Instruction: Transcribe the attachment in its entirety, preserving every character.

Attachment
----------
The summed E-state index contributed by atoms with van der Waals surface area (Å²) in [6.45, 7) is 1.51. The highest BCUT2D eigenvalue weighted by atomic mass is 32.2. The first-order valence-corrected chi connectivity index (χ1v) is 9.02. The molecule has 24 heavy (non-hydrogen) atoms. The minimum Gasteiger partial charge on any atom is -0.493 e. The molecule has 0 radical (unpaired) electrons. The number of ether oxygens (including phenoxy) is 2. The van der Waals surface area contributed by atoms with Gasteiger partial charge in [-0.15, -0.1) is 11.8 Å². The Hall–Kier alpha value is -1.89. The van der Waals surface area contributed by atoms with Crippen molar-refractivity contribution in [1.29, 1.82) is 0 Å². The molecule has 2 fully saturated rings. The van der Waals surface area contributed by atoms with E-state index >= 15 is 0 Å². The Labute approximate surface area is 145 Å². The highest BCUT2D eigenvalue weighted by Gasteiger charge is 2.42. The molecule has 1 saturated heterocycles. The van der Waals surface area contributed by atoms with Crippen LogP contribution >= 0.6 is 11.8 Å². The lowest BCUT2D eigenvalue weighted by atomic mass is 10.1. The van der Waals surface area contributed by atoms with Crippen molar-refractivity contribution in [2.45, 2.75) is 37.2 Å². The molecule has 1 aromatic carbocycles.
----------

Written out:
The summed E-state index contributed by atoms with van der Waals surface area (Å²) in [6.45, 7) is 1.51. The highest BCUT2D eigenvalue weighted by atomic mass is 32.2. The first-order valence-corrected chi connectivity index (χ1v) is 9.02. The molecule has 24 heavy (non-hydrogen) atoms. The minimum Gasteiger partial charge on any atom is -0.493 e. The molecule has 0 radical (unpaired) electrons. The number of ether oxygens (including phenoxy) is 2. The van der Waals surface area contributed by atoms with Gasteiger partial charge in [-0.15, -0.1) is 11.8 Å². The Hall–Kier alpha value is -1.89. The van der Waals surface area contributed by atoms with Crippen molar-refractivity contribution in [1.29, 1.82) is 0 Å². The molecule has 2 fully saturated rings. The van der Waals surface area contributed by atoms with E-state index >= 15 is 0 Å². The Labute approximate surface area is 145 Å². The highest BCUT2D eigenvalue weighted by Gasteiger charge is 2.42. The molecule has 1 saturated heterocycles. The van der Waals surface area contributed by atoms with Crippen LogP contribution >= 0.6 is 11.8 Å². The lowest BCUT2D eigenvalue weighted by atomic mass is 10.1. The van der Waals surface area contributed by atoms with Crippen molar-refractivity contribution in [2.45, 2.75) is 37.2 Å². The molecule has 1 aromatic carbocycles.